MARY LOUISE KELLY, HOST:
A possible summit with the leader of North Korea. A deadline to decide whether to restore sanctions on Iran. The move of the embassy from Tel Aviv to Jerusalem and Israel. President Trump has a heaping plate of foreign policy to consume in the month of May. At this point, most past presidents would be leaning on the intelligence community for guidance and context. But President Trump has made plain his differences with the CIA, FBI and NSA, and some members of the intelligence community say they feel sidelined by this White House.
In his new book, former CIA Director Michael Hayden rips into President Trump for waging a war on U.S. spy agencies. And he calls out the Trump administration for ushering in what he calls a post-truth world. General Hayden spoke with our colleague Ailsa Chang about his book earlier today.
AILSA CHANG, BYLINE: Welcome.
MICHAEL HAYDEN: Thank you.
CHANG: You say that intelligence in its best form is the objective truth, and that the goal of intelligence is to get inside the head of the president and of lawmakers when they're deciding policy. So what happens when policymakers don't believe in their intelligence apparatus?
HAYDEN: Yeah, so they begin to make decisions based upon other inputs. Now, Ailsa, to be fair, it's rare that intelligence is the sole determinant of correct policy action. A lot of other legitimate things impact on a policymaker.
HAYDEN: But I've always viewed the role of intelligence as creating the left and the right-hand boundaries of logical policy discussion. So if you're beyond one side, you're dividing by zero or something, and if you're beyond the other side, you're assuming water can be made to run uphill. In other words, you've gone in your policymaking to places where objective reality just won't allow it to succeed. And so if you deny intelligence its role, you deny yourself these boundaries. And that of course, I think, leads to some really serious situations.
CHANG: But you don't only say that President Trump distrusts the intel community. You go a level deeper. You say that Trump actually lacks the ability to distinguish truth from non-truth. What basis do you have for saying that?
HAYDEN: So let me begin with the distrust of the community, which is a national tragedy. We always have a challenge establishing a relationship with a new president. President Trump was always going to see the world quite differently than the way we did. But then the relationship building, that's stunted by the Russian interference. The first time we had to seriously talk with this president, we were trying to convince him of something that other Americans were using to discredit his legitimacy as president. So we began this in a ditch.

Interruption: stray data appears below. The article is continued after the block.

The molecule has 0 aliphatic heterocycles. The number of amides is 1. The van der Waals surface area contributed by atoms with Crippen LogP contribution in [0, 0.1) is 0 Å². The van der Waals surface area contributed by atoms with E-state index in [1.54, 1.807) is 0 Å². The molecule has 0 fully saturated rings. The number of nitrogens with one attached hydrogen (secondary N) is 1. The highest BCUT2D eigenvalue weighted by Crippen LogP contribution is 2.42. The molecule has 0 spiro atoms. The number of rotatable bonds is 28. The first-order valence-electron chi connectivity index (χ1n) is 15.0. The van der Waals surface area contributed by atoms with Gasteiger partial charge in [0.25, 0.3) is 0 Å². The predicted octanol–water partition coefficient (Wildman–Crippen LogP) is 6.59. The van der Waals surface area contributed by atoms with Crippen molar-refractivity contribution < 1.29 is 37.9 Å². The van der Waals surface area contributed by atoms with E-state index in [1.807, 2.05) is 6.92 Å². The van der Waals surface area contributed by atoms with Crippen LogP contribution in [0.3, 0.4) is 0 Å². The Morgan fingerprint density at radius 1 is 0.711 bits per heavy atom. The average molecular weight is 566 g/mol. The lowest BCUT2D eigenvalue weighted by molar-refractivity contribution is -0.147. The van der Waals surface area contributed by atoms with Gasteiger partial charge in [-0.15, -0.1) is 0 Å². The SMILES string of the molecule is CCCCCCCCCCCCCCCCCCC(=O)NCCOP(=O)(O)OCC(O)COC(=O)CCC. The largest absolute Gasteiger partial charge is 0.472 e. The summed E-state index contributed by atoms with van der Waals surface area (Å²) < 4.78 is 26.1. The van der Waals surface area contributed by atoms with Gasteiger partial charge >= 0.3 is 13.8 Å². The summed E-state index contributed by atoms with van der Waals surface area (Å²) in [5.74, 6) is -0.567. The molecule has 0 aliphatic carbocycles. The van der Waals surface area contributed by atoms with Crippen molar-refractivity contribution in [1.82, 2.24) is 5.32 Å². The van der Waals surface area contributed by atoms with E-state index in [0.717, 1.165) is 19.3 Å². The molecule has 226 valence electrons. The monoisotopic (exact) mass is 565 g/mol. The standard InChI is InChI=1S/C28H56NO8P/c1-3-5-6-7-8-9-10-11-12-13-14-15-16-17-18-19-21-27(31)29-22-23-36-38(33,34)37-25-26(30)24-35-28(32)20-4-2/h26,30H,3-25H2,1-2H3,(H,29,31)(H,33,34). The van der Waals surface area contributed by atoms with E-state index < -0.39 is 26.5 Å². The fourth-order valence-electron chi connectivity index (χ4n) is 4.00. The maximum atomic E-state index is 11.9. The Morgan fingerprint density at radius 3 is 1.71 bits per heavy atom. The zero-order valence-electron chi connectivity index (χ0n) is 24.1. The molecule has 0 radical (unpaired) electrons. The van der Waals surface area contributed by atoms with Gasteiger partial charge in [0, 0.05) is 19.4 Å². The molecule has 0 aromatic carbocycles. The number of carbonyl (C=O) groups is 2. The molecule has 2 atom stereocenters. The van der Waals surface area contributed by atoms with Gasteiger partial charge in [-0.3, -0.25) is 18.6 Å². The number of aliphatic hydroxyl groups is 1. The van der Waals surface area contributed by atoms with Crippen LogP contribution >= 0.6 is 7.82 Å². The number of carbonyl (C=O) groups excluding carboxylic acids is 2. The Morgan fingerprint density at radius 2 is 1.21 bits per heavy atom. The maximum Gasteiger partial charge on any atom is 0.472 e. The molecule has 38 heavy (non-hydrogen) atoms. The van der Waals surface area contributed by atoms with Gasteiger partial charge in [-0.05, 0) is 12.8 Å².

Now, over to the way I think God made the president, Michael Gerson, President George W. Bush's best speechwriter, said that the president lives in the eternal now. And the purpose of intelligence is to provide, what's the history? What are the likely consequences? And so we have a president here who is spontaneous, has almost a preternatural confidence in his own instincts. And to be fair to the president, those were the instincts that got him elected when a lot of experts said that wouldn't happen.
CHANG: But are you saying that President Trump doesn't believe the intelligence, or he just finds it irrelevant to final decision-making?
HAYDEN: I think it's more the latter. Look; we have a lot of presidents who've argued about intelligence. And if that were the only case here, this would be just one other story. But here's a case of a president who's shown evidence that he bases his decisions not on objective reality. A classic - he claimed that Barack Obama wiretapped Trump Tower. John Dickerson of CBS was pursuing him on this question, saying, do you have evidence, Mr. President? What's the evidence? And the president's only response was, a lot of people were saying; a lot of people agree with me. All right? That is decision-making based upon something other than objective reality.